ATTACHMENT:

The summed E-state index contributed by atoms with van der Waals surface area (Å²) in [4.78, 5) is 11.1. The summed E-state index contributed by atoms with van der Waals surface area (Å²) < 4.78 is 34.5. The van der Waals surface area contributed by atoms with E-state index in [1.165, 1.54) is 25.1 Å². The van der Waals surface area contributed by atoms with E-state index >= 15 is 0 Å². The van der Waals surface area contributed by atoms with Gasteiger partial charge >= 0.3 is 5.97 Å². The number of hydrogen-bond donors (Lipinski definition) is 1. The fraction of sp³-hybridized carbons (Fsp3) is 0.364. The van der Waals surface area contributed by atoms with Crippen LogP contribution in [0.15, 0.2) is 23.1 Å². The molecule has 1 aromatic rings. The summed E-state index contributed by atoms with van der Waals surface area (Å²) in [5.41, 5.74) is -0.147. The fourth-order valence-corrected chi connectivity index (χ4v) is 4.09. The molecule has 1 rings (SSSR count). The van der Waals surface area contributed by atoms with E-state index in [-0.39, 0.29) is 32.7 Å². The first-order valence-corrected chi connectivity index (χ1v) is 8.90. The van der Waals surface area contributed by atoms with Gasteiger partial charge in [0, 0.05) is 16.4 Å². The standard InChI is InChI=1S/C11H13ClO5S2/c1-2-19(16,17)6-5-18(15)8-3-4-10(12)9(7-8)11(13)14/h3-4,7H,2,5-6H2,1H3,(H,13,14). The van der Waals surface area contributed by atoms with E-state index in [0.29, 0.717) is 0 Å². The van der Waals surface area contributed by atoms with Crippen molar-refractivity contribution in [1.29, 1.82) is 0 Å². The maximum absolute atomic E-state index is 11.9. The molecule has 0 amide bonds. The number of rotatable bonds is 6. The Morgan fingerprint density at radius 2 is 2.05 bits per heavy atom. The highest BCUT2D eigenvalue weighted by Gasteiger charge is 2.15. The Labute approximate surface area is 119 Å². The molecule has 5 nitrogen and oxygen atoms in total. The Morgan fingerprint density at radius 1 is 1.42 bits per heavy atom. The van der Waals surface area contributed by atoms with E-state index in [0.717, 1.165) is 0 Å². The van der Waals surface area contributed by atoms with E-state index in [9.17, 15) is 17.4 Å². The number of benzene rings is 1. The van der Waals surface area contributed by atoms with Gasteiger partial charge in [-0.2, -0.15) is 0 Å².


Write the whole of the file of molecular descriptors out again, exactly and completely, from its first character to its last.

The summed E-state index contributed by atoms with van der Waals surface area (Å²) in [4.78, 5) is 11.1. The summed E-state index contributed by atoms with van der Waals surface area (Å²) < 4.78 is 34.5. The van der Waals surface area contributed by atoms with E-state index in [1.165, 1.54) is 25.1 Å². The van der Waals surface area contributed by atoms with E-state index >= 15 is 0 Å². The van der Waals surface area contributed by atoms with Gasteiger partial charge >= 0.3 is 5.97 Å². The number of hydrogen-bond donors (Lipinski definition) is 1. The fraction of sp³-hybridized carbons (Fsp3) is 0.364. The van der Waals surface area contributed by atoms with Crippen LogP contribution in [0.15, 0.2) is 23.1 Å². The molecule has 1 aromatic rings. The summed E-state index contributed by atoms with van der Waals surface area (Å²) in [5.41, 5.74) is -0.147. The fourth-order valence-corrected chi connectivity index (χ4v) is 4.09. The molecule has 1 rings (SSSR count). The van der Waals surface area contributed by atoms with E-state index in [-0.39, 0.29) is 32.7 Å². The first-order valence-corrected chi connectivity index (χ1v) is 8.90. The van der Waals surface area contributed by atoms with Gasteiger partial charge in [0, 0.05) is 16.4 Å². The standard InChI is InChI=1S/C11H13ClO5S2/c1-2-19(16,17)6-5-18(15)8-3-4-10(12)9(7-8)11(13)14/h3-4,7H,2,5-6H2,1H3,(H,13,14). The van der Waals surface area contributed by atoms with E-state index in [0.29, 0.717) is 0 Å². The van der Waals surface area contributed by atoms with Crippen molar-refractivity contribution in [1.29, 1.82) is 0 Å². The maximum absolute atomic E-state index is 11.9. The molecule has 0 amide bonds. The number of rotatable bonds is 6. The Morgan fingerprint density at radius 2 is 2.05 bits per heavy atom. The highest BCUT2D eigenvalue weighted by Gasteiger charge is 2.15. The Labute approximate surface area is 119 Å². The molecule has 5 nitrogen and oxygen atoms in total. The Morgan fingerprint density at radius 1 is 1.42 bits per heavy atom. The van der Waals surface area contributed by atoms with E-state index in [0.717, 1.165) is 0 Å². The van der Waals surface area contributed by atoms with E-state index in [9.17, 15) is 17.4 Å². The number of benzene rings is 1. The van der Waals surface area contributed by atoms with Gasteiger partial charge in [-0.2, -0.15) is 0 Å².